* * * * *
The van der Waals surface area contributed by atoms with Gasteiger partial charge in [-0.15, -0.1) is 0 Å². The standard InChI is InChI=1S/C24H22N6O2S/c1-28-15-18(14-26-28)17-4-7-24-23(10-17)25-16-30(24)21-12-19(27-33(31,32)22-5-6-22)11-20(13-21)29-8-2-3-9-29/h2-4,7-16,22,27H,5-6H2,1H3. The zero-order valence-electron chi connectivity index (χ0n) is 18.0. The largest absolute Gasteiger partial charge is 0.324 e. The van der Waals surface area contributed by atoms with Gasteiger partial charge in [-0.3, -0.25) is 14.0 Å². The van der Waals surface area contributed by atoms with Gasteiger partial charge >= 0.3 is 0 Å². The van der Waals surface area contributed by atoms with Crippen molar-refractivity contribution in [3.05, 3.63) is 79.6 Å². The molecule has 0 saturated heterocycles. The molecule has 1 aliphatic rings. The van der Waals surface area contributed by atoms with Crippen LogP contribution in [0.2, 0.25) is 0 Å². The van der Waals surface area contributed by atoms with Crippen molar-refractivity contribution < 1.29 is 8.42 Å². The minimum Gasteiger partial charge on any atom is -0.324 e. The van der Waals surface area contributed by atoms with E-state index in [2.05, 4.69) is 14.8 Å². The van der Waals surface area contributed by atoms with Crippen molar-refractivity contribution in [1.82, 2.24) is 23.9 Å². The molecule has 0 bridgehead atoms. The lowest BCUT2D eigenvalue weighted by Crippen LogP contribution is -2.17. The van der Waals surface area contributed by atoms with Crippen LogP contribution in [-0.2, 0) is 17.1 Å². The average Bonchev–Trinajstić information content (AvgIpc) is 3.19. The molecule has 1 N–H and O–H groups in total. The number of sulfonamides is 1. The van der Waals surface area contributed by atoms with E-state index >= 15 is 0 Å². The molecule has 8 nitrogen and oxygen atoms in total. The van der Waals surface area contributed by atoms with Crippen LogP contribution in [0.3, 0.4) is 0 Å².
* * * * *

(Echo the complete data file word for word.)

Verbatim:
The van der Waals surface area contributed by atoms with Gasteiger partial charge in [-0.15, -0.1) is 0 Å². The standard InChI is InChI=1S/C24H22N6O2S/c1-28-15-18(14-26-28)17-4-7-24-23(10-17)25-16-30(24)21-12-19(27-33(31,32)22-5-6-22)11-20(13-21)29-8-2-3-9-29/h2-4,7-16,22,27H,5-6H2,1H3. The zero-order valence-electron chi connectivity index (χ0n) is 18.0. The largest absolute Gasteiger partial charge is 0.324 e. The van der Waals surface area contributed by atoms with Gasteiger partial charge in [-0.3, -0.25) is 14.0 Å². The van der Waals surface area contributed by atoms with Gasteiger partial charge >= 0.3 is 0 Å². The van der Waals surface area contributed by atoms with Crippen molar-refractivity contribution in [3.05, 3.63) is 79.6 Å². The molecule has 0 saturated heterocycles. The molecule has 1 aliphatic rings. The van der Waals surface area contributed by atoms with Crippen LogP contribution in [0.2, 0.25) is 0 Å². The van der Waals surface area contributed by atoms with Crippen molar-refractivity contribution < 1.29 is 8.42 Å². The minimum Gasteiger partial charge on any atom is -0.324 e. The van der Waals surface area contributed by atoms with E-state index in [2.05, 4.69) is 14.8 Å². The van der Waals surface area contributed by atoms with Crippen molar-refractivity contribution in [1.82, 2.24) is 23.9 Å². The molecule has 0 bridgehead atoms. The lowest BCUT2D eigenvalue weighted by Crippen LogP contribution is -2.17. The van der Waals surface area contributed by atoms with Crippen LogP contribution in [-0.2, 0) is 17.1 Å². The average Bonchev–Trinajstić information content (AvgIpc) is 3.19. The molecule has 1 N–H and O–H groups in total. The number of sulfonamides is 1. The van der Waals surface area contributed by atoms with E-state index >= 15 is 0 Å². The molecule has 8 nitrogen and oxygen atoms in total. The van der Waals surface area contributed by atoms with Crippen LogP contribution in [0.3, 0.4) is 0 Å².